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Kevin Van Trump has over 20 years of experience in the grain and livestock industry.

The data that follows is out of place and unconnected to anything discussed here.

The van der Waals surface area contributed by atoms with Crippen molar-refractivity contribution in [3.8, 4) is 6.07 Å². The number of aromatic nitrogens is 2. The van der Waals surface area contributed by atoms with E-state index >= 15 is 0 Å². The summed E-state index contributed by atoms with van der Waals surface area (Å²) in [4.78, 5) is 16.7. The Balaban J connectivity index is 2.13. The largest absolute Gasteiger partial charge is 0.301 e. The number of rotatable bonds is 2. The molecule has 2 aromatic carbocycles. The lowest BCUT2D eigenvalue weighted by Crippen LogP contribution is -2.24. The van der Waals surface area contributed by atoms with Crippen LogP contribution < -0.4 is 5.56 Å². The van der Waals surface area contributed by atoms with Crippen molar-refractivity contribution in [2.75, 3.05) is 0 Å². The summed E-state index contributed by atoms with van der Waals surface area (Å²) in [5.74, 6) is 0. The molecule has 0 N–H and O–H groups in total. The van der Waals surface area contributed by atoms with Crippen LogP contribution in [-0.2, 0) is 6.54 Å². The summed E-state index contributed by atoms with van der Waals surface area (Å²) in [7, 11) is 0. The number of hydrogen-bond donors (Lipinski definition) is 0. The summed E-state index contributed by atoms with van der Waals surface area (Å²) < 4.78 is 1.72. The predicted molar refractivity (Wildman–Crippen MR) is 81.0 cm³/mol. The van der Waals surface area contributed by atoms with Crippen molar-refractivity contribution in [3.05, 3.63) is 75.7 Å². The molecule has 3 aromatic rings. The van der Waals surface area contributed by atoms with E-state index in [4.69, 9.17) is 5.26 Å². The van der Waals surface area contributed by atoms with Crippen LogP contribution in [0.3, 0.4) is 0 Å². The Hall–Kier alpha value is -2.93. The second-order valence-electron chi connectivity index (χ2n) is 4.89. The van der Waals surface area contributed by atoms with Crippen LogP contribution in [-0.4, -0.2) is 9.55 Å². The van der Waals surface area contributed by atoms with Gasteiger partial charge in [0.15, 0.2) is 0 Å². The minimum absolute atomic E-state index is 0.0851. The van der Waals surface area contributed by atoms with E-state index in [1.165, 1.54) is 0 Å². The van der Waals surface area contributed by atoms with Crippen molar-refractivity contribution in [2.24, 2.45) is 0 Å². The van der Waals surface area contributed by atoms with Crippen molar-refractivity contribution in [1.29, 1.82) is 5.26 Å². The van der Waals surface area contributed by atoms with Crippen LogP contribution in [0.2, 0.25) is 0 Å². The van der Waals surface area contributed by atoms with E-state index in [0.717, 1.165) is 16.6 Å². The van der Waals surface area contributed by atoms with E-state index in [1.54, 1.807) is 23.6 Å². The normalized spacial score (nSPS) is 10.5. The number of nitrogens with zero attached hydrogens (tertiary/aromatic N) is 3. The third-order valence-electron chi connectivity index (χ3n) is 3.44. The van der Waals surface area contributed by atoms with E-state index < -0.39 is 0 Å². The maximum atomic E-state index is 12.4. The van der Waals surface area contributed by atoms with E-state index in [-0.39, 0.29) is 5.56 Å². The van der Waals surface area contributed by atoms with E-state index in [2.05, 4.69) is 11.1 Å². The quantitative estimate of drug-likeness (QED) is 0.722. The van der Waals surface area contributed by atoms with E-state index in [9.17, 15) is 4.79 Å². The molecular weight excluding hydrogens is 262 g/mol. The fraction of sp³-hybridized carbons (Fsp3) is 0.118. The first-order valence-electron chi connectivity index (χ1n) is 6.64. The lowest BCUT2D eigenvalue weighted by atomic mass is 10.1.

We have seen soybean prices continue to search for direction as traders still seem somewhat torn between the tight old-crop story and what appears to be an extremely burdensome new-crop story. There seems to be a bit of a squeeze taking place in the front-end of the trade as the market thins out and old-crop cash supplies remain tight. The problem is the trade isn't giving the old-crop story near as much weight as it once was, therefore it's ability to broadly influence price has been diminished but coupled with some neutral to bullish USDA news next week could you see bean prices pushed higher? Soymeal was the part of the bean complex that lead us to higher ground during this past run up and we have continued to see strong meal demand, even against substantial headwinds. Next weeks USDA report will almost for certain give us a corn production number, that is in record territory. Most in the trade are calling for a 170bpa number for yields but the bean yield number is one that could come under some question. All of the crop reporting agencies have been above the current USDA estimates on the corn side but the beans have been viewed not as rosy. We have seen, just this week, two reporting agencies come out with estimates at or below the USDA current 45.2 bean yield number. It is a known fact that for most areas the beans were planted in cool temps and wetter than normal conditions. The talk in the trade was that beans do not like wet feet and if it continues does it have a negative effect on yields? More recently, we experienced the driest stretch of the summer pushing many areas to the point the bean crop was close to beginning to go backwards. Now the rains have come but is there enough uncertainty out there for the USDA to leave the bean yields unchanged or even go lower? We have compared this crop year to '04 and '09, which both had record yields, but there were some glitches in those years bean crops. In both years, the USDA lowered yields before pushing higher in later reports. In '09 it was the next month in the September S&D report but in "04 it was not until the October S&D report that the yields were increased by 3.5bpa. My point being, is that we all think this bean crop is getting bigger, me included, but the road that takes us there may not be without some detours. Could we see a short term pop to make additional sales? With 85 million acres going in the ground, we will have a record crop but is there the possibility of a bullish bean story next week in the USDA report? A little setback on yields could be seen before things push higher by the end of the year. CLICK HERE for my daily report....
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